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Sorby, Henry Clifton

SORBY, HENRY CLIFTON (1826-1908), English microscopist and geologist, was born at Woodbourne near Sheffield on the loth of May 1826. He early developed an interest in natural science, and one of his first papers related to the excavation of valleys in Yorkshire. He subsequently dealt with the physical geography of former geological periods, with the wavestructure in certain stratified rocks, and the origin of slaty cleavage. He took up the study of rocks and minerals under the microscope, and published an important memoir On the Microscopical Structure of Crystals in 1858 (Quart. Journ. Geol. Soc.). In England he was one of the pioneers in petrography; he was awarded the Wollaston medal by the Geological Society of London in 1869, and when president of the society he published hi his addresses the results of original researches on the structure and origin of limestones, and of the non-calcareous stratified rocks (1879-1880). He had previously been president of the Royal Microscopical Society. He wrote on the construction and use of the micto-spectroscope in the study of animal and vegetable colouring matter, and in later essays he dealt with such varied subjects as the microscopical structure of iron and steel, and the temperature of the water in estuaries. He also applied his skill in making preparations of invertebrate animals for lantern-slides. In 1882 he was elected president of Firth C611ege, Sheffield. He died on the 9th of March 1908.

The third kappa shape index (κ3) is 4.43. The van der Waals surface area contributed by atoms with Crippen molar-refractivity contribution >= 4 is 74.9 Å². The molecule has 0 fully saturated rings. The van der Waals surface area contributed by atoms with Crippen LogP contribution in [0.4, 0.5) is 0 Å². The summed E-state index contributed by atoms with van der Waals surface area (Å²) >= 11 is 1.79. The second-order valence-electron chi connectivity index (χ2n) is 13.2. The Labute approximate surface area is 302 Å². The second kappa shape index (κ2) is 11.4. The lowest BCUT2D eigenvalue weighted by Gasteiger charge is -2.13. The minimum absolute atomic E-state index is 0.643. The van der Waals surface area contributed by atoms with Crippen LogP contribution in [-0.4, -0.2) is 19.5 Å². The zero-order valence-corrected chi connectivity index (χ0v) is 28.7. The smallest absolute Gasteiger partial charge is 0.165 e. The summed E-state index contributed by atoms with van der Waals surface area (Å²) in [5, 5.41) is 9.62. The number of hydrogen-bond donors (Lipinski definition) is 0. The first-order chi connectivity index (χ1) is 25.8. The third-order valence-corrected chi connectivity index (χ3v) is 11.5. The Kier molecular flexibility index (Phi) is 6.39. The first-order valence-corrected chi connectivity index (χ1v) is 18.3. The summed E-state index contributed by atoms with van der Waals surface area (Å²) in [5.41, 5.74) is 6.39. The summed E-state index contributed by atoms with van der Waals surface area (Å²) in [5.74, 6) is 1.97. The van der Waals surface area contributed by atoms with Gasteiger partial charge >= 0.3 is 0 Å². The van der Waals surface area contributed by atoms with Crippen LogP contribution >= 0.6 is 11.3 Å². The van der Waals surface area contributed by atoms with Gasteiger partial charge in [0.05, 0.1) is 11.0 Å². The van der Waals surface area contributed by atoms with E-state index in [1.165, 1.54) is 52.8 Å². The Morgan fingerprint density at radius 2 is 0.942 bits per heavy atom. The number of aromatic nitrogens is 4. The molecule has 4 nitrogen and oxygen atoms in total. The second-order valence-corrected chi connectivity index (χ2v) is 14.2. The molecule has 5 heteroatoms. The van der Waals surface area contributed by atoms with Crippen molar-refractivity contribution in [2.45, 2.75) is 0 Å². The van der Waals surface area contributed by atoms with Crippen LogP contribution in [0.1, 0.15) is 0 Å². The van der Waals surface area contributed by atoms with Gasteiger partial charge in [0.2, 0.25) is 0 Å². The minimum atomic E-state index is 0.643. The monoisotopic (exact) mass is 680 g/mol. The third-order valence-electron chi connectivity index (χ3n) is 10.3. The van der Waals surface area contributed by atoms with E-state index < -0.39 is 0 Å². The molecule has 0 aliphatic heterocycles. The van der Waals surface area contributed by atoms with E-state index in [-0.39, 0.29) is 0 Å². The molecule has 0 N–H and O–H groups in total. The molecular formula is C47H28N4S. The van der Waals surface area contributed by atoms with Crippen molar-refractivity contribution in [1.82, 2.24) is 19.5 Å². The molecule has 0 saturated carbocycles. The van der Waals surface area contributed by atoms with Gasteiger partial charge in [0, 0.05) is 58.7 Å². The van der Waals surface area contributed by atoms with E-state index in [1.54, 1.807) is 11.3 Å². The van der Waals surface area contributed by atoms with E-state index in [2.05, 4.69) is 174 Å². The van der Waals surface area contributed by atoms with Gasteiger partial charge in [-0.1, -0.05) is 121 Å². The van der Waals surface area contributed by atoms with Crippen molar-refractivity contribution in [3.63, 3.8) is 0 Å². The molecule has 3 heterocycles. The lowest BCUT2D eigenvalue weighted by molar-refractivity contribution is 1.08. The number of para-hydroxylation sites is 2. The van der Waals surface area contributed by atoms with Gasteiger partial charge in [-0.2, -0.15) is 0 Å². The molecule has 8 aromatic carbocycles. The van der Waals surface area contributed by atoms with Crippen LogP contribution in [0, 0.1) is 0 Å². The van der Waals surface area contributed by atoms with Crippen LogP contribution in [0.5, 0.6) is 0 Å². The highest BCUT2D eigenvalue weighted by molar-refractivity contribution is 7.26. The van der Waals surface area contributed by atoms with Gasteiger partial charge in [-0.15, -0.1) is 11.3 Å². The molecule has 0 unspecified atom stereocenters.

Note - this article incorporates content from Encyclopaedia Britannica, Eleventh Edition, (1910-1911)

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